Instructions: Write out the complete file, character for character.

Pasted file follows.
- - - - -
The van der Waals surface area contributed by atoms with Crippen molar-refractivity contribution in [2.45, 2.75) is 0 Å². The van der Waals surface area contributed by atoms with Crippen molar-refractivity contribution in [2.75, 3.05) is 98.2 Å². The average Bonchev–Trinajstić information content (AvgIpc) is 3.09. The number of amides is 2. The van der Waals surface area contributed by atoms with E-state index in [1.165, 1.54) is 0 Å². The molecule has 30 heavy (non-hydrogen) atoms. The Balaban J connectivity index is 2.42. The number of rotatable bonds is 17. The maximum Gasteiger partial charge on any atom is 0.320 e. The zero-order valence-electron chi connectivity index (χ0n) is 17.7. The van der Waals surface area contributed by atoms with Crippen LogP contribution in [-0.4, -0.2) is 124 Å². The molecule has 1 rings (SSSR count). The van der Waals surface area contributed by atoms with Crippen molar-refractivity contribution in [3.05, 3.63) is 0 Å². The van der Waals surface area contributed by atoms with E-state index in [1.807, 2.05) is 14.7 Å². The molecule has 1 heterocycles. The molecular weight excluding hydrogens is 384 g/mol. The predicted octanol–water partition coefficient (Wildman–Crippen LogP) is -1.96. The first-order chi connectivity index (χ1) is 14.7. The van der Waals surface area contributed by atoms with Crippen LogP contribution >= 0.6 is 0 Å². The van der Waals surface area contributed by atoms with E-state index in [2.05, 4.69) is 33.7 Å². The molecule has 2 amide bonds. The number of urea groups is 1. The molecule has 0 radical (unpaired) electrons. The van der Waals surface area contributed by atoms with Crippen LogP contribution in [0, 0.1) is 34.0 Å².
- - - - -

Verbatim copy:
The van der Waals surface area contributed by atoms with Crippen molar-refractivity contribution in [2.45, 2.75) is 0 Å². The van der Waals surface area contributed by atoms with Crippen molar-refractivity contribution in [2.75, 3.05) is 98.2 Å². The average Bonchev–Trinajstić information content (AvgIpc) is 3.09. The number of amides is 2. The van der Waals surface area contributed by atoms with E-state index in [1.165, 1.54) is 0 Å². The molecule has 30 heavy (non-hydrogen) atoms. The Balaban J connectivity index is 2.42. The number of rotatable bonds is 17. The maximum Gasteiger partial charge on any atom is 0.320 e. The zero-order valence-electron chi connectivity index (χ0n) is 17.7. The van der Waals surface area contributed by atoms with Crippen LogP contribution in [-0.4, -0.2) is 124 Å². The molecule has 1 rings (SSSR count). The van der Waals surface area contributed by atoms with Crippen molar-refractivity contribution in [3.05, 3.63) is 0 Å². The van der Waals surface area contributed by atoms with E-state index in [1.807, 2.05) is 14.7 Å². The molecule has 1 heterocycles. The molecular weight excluding hydrogens is 384 g/mol. The predicted octanol–water partition coefficient (Wildman–Crippen LogP) is -1.96. The first-order chi connectivity index (χ1) is 14.7. The van der Waals surface area contributed by atoms with Crippen LogP contribution >= 0.6 is 0 Å². The van der Waals surface area contributed by atoms with E-state index in [2.05, 4.69) is 33.7 Å². The molecule has 2 amide bonds. The number of urea groups is 1. The molecule has 0 radical (unpaired) electrons. The van der Waals surface area contributed by atoms with Crippen LogP contribution in [0, 0.1) is 34.0 Å².